Most zero-day attacks go against normal computing activities, suggested Zimski. Those caught off guard in such attacks usually have not applied the latest upgrades and patches.
"Attacks on both types of browsers are essentially the same," Zimski said.
The most recent example of this zero-day attack commonality is two vulnerabilities discovered this summer involving an exploit in the IE handler that made both IE and Firefox susceptible to attack. It was mostly a problem when both browsers existed on the same machine, according to Zimski.
The two flaws involved conflicts with Internet Explorer. The vulnerability allowed attackers to execute arbitrary commands when users directed the Firefox browser to visit malicious Web sites that contain a specially crafted "mailto" URI (uniform resource identifier) containing a "percent" character and ends in a certain extension, such as ".bat" or ".cmd."
Typically, attackers use vulnerabilities to trick browsers into misunderstanding the intent of the requested action. The goal in making browsers secure is to have browsers fetch code and save it so outside influences cannot get to run it, Zimski explained.
The Sans Institute tracks Internet security issues. Earlier this year, the research company issued a report on the top 20 Internet security vulnerabilities in 2006.
Research conducted by the institute found that multiple zero-day vulnerabilities in Internet Explorer were continuing. The report also said that a rapid growth in critical Firefox and Mozilla vulnerabilities was taking place.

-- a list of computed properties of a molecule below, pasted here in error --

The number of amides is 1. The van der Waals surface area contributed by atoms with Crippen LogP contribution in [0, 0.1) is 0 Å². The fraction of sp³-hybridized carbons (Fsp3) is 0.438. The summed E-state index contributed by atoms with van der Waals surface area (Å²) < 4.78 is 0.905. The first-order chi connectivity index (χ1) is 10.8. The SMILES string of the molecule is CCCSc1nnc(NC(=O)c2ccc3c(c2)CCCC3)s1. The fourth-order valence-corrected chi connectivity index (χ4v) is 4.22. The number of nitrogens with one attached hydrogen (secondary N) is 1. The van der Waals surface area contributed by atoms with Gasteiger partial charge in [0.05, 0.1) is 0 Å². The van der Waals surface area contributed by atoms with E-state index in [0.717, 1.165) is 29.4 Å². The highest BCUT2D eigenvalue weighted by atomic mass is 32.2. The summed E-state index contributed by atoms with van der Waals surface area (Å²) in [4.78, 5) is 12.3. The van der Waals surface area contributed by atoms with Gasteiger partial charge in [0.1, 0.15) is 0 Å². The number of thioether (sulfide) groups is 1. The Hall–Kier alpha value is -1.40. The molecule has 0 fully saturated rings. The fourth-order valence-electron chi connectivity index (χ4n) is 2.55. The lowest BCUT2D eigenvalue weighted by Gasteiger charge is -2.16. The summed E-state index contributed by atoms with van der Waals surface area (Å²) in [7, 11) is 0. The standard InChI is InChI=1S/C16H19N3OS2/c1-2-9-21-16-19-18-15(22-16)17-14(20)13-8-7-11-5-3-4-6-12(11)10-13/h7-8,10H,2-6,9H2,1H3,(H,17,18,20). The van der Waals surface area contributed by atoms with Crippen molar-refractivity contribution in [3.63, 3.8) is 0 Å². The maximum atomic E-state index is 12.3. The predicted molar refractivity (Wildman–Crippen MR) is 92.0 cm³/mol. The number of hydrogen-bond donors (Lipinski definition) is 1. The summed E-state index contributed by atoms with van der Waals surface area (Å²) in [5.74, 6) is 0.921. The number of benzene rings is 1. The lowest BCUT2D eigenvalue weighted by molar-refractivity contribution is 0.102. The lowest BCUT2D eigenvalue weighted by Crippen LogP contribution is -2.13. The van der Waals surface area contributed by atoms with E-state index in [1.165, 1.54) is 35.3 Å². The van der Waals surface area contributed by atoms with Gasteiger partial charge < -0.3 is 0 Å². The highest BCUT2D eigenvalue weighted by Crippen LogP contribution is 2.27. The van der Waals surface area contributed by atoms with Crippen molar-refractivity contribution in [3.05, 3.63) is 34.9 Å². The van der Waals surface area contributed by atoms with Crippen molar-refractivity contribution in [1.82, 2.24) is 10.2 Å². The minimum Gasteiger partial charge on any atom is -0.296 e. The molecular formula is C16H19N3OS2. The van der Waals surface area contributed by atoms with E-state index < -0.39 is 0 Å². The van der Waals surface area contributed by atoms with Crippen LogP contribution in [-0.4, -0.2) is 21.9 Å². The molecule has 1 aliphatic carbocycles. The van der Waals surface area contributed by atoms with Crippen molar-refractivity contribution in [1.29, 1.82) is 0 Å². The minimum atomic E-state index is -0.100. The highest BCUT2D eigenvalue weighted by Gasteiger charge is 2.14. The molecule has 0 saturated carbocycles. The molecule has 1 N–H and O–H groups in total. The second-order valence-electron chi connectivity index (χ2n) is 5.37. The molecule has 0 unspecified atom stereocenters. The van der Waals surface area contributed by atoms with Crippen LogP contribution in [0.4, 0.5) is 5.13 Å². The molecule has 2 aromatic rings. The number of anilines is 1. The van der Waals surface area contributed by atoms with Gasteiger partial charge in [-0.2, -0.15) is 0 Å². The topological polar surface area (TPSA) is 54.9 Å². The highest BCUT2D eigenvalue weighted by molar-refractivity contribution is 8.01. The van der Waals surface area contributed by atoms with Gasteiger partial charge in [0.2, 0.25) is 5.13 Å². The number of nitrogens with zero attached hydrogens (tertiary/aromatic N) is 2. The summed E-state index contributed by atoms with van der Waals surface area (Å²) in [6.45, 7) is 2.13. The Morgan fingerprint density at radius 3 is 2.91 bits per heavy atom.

One of the biggest problems with IE's zero-day vulnerabilities, according to the Sans Institute, is its susceptibility to drive-by attacks when users visits Web sites set up to exploit vulnerabilities in IE that Microsoft hasn't yet patched or for which the user failed to install the patch. These vulnerabilities are responsible for many thousands of computers being infected with spyware and adware.
IE suffers from so many vulnerabilities -- some that Microsoft may never have publicly disclosed -- that the company had to issue separate Cumulative Security Updates for its browser February 2006 and April 2006, the Sans Institute reported.
By comparison, Firefox and Mozilla users had to patch eleven vulnerabilities that can be exploited by a malicious Web page to execute arbitrary code on a user's system as well as several more critical vulnerabilities, according to the Sans Institute.
Which One Safer?
"Exploits on browsers date back to the start with Netscape and Mosaic. As far as IE is concerned, there have been a ton of them. But now IE 7 is stabilizing," Robert Hansen, CEO of security consulting firm SecTheory, told LinuxInsider. "Firefox is much better than IE with the speed of fixes. Also, people who use it are more knowledgeable [about security issues]."
The Sans Institute gives Firefox an edge over other open source browsers and IE.
"Firefox continues to be seen as somewhat safer than Internet Explorer, but it is no panacea," the report states.
Another viewpoint also supports the notion that open source browsers in general are safer, and Firefox in particular is better than Microsoft's proprietary browser.
"Open source browsers are inherently safer. They are not as widely adopted, and they are faster in being patched," Roger Thompson, CTO of Exploit Prevention Labs, told LinuxInsider. "Eventually, Firefox will become key. But it is wishful thinking to assume that Firefox will supplant MSIE. Redmond is too strong in marketing for that to happen."